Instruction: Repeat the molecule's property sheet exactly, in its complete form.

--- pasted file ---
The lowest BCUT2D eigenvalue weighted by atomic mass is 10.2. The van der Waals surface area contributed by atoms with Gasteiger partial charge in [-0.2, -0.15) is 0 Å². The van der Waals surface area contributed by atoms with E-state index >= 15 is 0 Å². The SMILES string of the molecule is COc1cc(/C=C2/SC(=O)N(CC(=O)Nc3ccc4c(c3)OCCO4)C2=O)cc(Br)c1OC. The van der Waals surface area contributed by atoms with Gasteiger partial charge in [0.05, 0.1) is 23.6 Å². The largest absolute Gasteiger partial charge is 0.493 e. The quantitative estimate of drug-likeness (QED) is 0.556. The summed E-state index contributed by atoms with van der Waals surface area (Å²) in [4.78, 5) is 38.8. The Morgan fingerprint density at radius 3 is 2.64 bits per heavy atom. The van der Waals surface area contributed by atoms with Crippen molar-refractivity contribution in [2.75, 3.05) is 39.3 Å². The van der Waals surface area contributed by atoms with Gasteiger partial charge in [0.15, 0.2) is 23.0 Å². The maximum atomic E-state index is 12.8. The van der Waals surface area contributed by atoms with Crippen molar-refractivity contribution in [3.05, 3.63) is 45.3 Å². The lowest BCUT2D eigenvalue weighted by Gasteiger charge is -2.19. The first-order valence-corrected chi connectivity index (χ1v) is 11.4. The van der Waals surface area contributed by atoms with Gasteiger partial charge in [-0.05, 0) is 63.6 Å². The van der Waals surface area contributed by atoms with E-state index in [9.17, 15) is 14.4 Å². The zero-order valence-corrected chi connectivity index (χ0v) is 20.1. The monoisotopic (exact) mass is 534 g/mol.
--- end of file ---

The lowest BCUT2D eigenvalue weighted by atomic mass is 10.2. The van der Waals surface area contributed by atoms with Gasteiger partial charge in [-0.2, -0.15) is 0 Å². The van der Waals surface area contributed by atoms with E-state index >= 15 is 0 Å². The SMILES string of the molecule is COc1cc(/C=C2/SC(=O)N(CC(=O)Nc3ccc4c(c3)OCCO4)C2=O)cc(Br)c1OC. The van der Waals surface area contributed by atoms with Gasteiger partial charge in [0.05, 0.1) is 23.6 Å². The largest absolute Gasteiger partial charge is 0.493 e. The quantitative estimate of drug-likeness (QED) is 0.556. The summed E-state index contributed by atoms with van der Waals surface area (Å²) in [4.78, 5) is 38.8. The Morgan fingerprint density at radius 3 is 2.64 bits per heavy atom. The van der Waals surface area contributed by atoms with Crippen molar-refractivity contribution in [2.75, 3.05) is 39.3 Å². The van der Waals surface area contributed by atoms with Gasteiger partial charge in [0.15, 0.2) is 23.0 Å². The maximum atomic E-state index is 12.8. The van der Waals surface area contributed by atoms with Crippen molar-refractivity contribution in [3.05, 3.63) is 45.3 Å². The lowest BCUT2D eigenvalue weighted by Gasteiger charge is -2.19. The first-order valence-corrected chi connectivity index (χ1v) is 11.4. The van der Waals surface area contributed by atoms with Gasteiger partial charge in [-0.05, 0) is 63.6 Å². The van der Waals surface area contributed by atoms with E-state index in [9.17, 15) is 14.4 Å². The zero-order valence-corrected chi connectivity index (χ0v) is 20.1. The monoisotopic (exact) mass is 534 g/mol.